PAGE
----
07 December 2016

Interview with Australian author Belinda Alexandra

Australian author
Belinda Alexandra
Last month I reviewed Southern Ruby by accomplished Australian author Belinda Alexandra. Today she joins me on the blog to talk about New Orleans and all things books! Welcome Belinda.

Why did you choose New Orleans for the setting of Southern Ruby? You really made it come alive on the page, what do you like about this location? 
Thank you! I think New Orleans is one of the most inspiring places to write about. The history and culture – with its French, Spanish, Caribbean, African and Native American influences – is so rich. It is unlike the other more conservative Southern cities. I also am very attracted to the inhabitants’ sense of joie de vivre and fascinated by how superstitious they are – everything from mixing voodoo in with their staunch Catholicism to their unwavering belief in ghosts (New Orleans is meant to be America’s most haunted city). 

I read that you 'research your books almost like an actress preparing to play a part.' What research did you undertake to write Southern Ruby
As well as all the research reading, I listened to the music of the city (in the case of Southern Ruby this was a lot of early jazz), read the books that people were reading in the period I was writing about, the newspapers of the time, tested out the foods and talked to the people who had lived through Hurricane Katrina. I made a research trip to New Orleans with my husband, Mauro, and we stayed in an original Queen Anne period home in the Garden District, which is the style of home the Lalande family have in Southern Ruby.

You've had at least 7 books published so far (congratulations)! What kinds of stories are you drawn to?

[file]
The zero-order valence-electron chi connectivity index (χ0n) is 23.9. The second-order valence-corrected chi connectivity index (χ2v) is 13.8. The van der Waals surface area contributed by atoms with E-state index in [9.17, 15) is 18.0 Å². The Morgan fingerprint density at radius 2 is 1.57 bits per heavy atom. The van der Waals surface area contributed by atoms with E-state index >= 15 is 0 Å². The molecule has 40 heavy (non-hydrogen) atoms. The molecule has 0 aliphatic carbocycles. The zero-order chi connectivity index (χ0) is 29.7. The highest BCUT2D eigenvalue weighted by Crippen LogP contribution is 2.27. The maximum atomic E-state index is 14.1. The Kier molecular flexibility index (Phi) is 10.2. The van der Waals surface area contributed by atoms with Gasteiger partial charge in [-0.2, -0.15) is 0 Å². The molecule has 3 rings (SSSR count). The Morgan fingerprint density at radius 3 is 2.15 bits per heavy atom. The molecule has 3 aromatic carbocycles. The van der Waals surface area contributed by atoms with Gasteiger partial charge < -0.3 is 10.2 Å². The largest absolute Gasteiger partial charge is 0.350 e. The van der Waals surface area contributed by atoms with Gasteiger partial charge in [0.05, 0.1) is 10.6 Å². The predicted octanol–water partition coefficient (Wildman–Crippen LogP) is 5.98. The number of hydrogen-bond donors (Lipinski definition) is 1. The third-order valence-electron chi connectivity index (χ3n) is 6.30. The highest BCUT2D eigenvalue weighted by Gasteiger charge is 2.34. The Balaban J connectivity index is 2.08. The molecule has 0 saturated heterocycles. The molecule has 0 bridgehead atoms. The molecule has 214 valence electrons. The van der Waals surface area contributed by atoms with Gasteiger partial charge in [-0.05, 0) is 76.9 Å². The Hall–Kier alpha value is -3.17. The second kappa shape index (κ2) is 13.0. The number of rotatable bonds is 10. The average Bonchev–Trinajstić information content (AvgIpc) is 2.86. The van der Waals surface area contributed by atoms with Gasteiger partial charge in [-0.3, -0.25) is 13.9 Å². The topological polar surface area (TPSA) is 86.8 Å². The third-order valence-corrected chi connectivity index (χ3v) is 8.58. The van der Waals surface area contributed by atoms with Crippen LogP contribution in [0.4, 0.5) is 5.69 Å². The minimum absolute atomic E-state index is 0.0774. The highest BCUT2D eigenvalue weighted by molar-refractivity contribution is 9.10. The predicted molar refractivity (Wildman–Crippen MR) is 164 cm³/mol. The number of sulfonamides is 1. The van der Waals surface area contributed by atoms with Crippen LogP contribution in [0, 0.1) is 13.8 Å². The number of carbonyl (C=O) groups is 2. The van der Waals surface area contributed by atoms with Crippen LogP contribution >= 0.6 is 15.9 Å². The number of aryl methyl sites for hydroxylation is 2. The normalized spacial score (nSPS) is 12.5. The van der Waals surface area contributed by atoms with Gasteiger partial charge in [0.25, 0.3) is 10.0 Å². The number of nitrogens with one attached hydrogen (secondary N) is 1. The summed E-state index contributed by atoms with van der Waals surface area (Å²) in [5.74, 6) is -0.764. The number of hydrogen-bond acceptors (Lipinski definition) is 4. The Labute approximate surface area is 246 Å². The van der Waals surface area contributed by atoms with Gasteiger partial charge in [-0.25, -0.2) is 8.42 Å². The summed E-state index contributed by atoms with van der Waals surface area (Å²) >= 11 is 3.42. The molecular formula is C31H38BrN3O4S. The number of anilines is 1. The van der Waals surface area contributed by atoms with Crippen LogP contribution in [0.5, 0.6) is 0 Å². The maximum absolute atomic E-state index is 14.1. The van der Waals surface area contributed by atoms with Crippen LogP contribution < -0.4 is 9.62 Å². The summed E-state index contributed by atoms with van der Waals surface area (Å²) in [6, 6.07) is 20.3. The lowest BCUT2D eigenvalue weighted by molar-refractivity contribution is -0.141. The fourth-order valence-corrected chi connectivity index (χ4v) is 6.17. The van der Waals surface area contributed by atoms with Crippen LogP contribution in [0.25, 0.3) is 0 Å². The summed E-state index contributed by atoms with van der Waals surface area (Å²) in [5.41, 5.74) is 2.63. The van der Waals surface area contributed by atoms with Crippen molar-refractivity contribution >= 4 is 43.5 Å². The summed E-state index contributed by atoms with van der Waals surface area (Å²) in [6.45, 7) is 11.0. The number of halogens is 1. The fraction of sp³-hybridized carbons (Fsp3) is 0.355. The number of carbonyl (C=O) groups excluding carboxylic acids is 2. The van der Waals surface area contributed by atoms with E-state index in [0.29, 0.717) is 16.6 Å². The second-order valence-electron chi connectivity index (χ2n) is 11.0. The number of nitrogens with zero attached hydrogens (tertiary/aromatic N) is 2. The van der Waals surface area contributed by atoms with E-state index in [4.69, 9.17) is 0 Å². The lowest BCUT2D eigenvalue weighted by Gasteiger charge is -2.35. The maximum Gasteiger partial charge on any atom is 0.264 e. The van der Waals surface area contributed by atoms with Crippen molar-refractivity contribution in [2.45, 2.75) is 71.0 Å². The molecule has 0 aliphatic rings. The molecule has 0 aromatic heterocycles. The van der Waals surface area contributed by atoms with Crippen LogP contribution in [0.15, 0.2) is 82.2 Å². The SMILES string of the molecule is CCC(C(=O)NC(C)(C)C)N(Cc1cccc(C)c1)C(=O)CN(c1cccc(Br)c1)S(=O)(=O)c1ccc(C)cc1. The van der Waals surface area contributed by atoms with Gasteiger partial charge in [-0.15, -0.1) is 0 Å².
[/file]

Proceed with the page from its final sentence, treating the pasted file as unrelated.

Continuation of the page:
Thank you! I love what might be termed ‘coming of age’ novels. I love stories about people who make a journey in life and how that journey and the people they meet on it change them. I think my Russian heritage also draws me to epic stories where life is revealed in all its glory – both the laughter and the tears. My stories can be an emotional roller coaster ride, but I like to leave my readers feeling truly satisfied.

What was the last truly great book that you read? 
It wasn’t a novel but a very simple book titled The Top 5 Regrets of the Dying by Bronnie Ware. Bronnie used to be a palliative care nurse, and in the book she conveys the top five regrets the terminally ill patients who she cared for wanted to convey to those of us who are healthy and still living. My heart was in my throat so often that  I could only read a small section at a time. Those reaching the end of their lives are often our greatest teachers in how to truly live.

What classic book have you started but never manage to finish? 
Moby Dick by Herman Melville.
Me too, I don't think I even got to the half way mark (blushing).

Do you have any literary influences or favourite authors? (Have you read any Anne Rice novels?) 
Charles Dickens was a huge influence on me. He is the king of the coming of age story and he created his characters with such love, even the wicked ones. When I was in New Orleans, I did make a point of going to visit Anne Rice’s old home in the Garden District where she wrote the Mayfair Witches. I didn’t read her novels while writing Southern Ruby because I wanted to interpret New Orleans my own way, but now the book is done I think I’m going to start with The Feast of All Saints.
I really hope you like her work, Anne Rice is one of my favourite authors and she writes about New Orleans so well. 

What are you reading at the moment? 
I’ve just finished The Dry by Jane Harper – a fantastic Australian crime story!
That one's in my TBR pile and I hear it's a great read, so I'm looking forward to it.

What's next? What are you working on at the moment?
I’m busy with my new novel, which is a murder mystery set in New York!

Thanks so much for joining us Belinda, and good luck for your next novel, although something tells me you won't need it. Visit Belinda's website for more information on her books.

Carpe Librum!

Would you like to comment?

Thanks for your comment, Carpe Librum!